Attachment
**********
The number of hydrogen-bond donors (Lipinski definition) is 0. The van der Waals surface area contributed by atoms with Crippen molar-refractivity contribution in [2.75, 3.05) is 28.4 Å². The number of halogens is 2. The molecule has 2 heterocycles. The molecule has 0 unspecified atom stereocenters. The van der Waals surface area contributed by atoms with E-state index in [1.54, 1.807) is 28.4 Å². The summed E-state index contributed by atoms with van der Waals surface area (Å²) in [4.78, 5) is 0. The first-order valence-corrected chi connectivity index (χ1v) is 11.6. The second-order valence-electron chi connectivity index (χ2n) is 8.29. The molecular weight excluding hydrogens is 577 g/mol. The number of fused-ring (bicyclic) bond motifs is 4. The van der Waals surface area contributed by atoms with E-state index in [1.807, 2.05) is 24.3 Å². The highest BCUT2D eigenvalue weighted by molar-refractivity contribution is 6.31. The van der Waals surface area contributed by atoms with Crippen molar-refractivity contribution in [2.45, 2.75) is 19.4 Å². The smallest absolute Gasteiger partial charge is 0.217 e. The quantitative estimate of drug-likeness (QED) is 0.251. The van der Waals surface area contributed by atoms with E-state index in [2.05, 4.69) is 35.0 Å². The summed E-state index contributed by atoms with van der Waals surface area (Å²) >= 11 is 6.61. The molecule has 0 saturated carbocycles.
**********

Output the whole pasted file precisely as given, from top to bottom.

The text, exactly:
The number of hydrogen-bond donors (Lipinski definition) is 0. The van der Waals surface area contributed by atoms with Crippen molar-refractivity contribution in [2.75, 3.05) is 28.4 Å². The number of halogens is 2. The molecule has 2 heterocycles. The molecule has 0 unspecified atom stereocenters. The van der Waals surface area contributed by atoms with E-state index in [1.54, 1.807) is 28.4 Å². The summed E-state index contributed by atoms with van der Waals surface area (Å²) in [4.78, 5) is 0. The first-order valence-corrected chi connectivity index (χ1v) is 11.6. The second-order valence-electron chi connectivity index (χ2n) is 8.29. The molecular weight excluding hydrogens is 577 g/mol. The number of fused-ring (bicyclic) bond motifs is 4. The van der Waals surface area contributed by atoms with E-state index in [1.807, 2.05) is 24.3 Å². The highest BCUT2D eigenvalue weighted by molar-refractivity contribution is 6.31. The van der Waals surface area contributed by atoms with Crippen molar-refractivity contribution in [2.45, 2.75) is 19.4 Å². The smallest absolute Gasteiger partial charge is 0.217 e. The quantitative estimate of drug-likeness (QED) is 0.251. The van der Waals surface area contributed by atoms with E-state index in [2.05, 4.69) is 35.0 Å². The summed E-state index contributed by atoms with van der Waals surface area (Å²) >= 11 is 6.61. The molecule has 0 saturated carbocycles.